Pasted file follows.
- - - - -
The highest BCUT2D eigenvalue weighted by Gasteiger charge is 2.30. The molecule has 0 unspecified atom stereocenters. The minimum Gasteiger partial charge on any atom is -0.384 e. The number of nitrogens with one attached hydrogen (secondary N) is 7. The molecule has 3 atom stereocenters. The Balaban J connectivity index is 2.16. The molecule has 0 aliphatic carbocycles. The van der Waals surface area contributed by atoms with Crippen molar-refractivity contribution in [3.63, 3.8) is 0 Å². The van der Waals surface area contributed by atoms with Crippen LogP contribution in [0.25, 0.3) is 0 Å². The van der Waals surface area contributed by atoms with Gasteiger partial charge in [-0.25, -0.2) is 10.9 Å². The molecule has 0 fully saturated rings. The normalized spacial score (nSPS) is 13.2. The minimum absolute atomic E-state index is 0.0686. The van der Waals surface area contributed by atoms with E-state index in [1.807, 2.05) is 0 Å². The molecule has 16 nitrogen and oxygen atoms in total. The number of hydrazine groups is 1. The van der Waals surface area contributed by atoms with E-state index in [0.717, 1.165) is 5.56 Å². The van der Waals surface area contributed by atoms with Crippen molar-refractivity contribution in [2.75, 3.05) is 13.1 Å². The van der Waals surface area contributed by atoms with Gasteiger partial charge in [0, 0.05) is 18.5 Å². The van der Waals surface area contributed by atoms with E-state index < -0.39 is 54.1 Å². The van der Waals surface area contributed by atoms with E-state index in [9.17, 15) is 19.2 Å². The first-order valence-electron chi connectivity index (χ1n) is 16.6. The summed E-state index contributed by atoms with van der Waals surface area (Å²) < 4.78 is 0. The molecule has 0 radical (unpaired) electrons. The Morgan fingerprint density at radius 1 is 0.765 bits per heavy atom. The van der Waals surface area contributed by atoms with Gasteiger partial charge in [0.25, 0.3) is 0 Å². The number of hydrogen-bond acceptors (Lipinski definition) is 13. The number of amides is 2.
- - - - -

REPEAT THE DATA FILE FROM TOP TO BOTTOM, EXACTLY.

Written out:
The highest BCUT2D eigenvalue weighted by Gasteiger charge is 2.30. The molecule has 0 unspecified atom stereocenters. The minimum Gasteiger partial charge on any atom is -0.384 e. The number of nitrogens with one attached hydrogen (secondary N) is 7. The molecule has 3 atom stereocenters. The Balaban J connectivity index is 2.16. The molecule has 0 aliphatic carbocycles. The van der Waals surface area contributed by atoms with Crippen molar-refractivity contribution in [3.63, 3.8) is 0 Å². The van der Waals surface area contributed by atoms with Crippen LogP contribution in [0.25, 0.3) is 0 Å². The van der Waals surface area contributed by atoms with Gasteiger partial charge in [-0.25, -0.2) is 10.9 Å². The molecule has 0 fully saturated rings. The normalized spacial score (nSPS) is 13.2. The minimum absolute atomic E-state index is 0.0686. The van der Waals surface area contributed by atoms with E-state index in [1.807, 2.05) is 0 Å². The molecule has 16 nitrogen and oxygen atoms in total. The number of hydrazine groups is 1. The van der Waals surface area contributed by atoms with E-state index in [0.717, 1.165) is 5.56 Å². The van der Waals surface area contributed by atoms with Crippen molar-refractivity contribution in [2.75, 3.05) is 13.1 Å². The van der Waals surface area contributed by atoms with Gasteiger partial charge in [0, 0.05) is 18.5 Å². The van der Waals surface area contributed by atoms with E-state index < -0.39 is 54.1 Å². The van der Waals surface area contributed by atoms with E-state index in [9.17, 15) is 19.2 Å². The first-order valence-electron chi connectivity index (χ1n) is 16.6. The summed E-state index contributed by atoms with van der Waals surface area (Å²) < 4.78 is 0. The molecule has 0 radical (unpaired) electrons. The Morgan fingerprint density at radius 1 is 0.765 bits per heavy atom. The van der Waals surface area contributed by atoms with Gasteiger partial charge in [0.25, 0.3) is 0 Å². The number of hydrogen-bond acceptors (Lipinski definition) is 13. The number of amides is 2.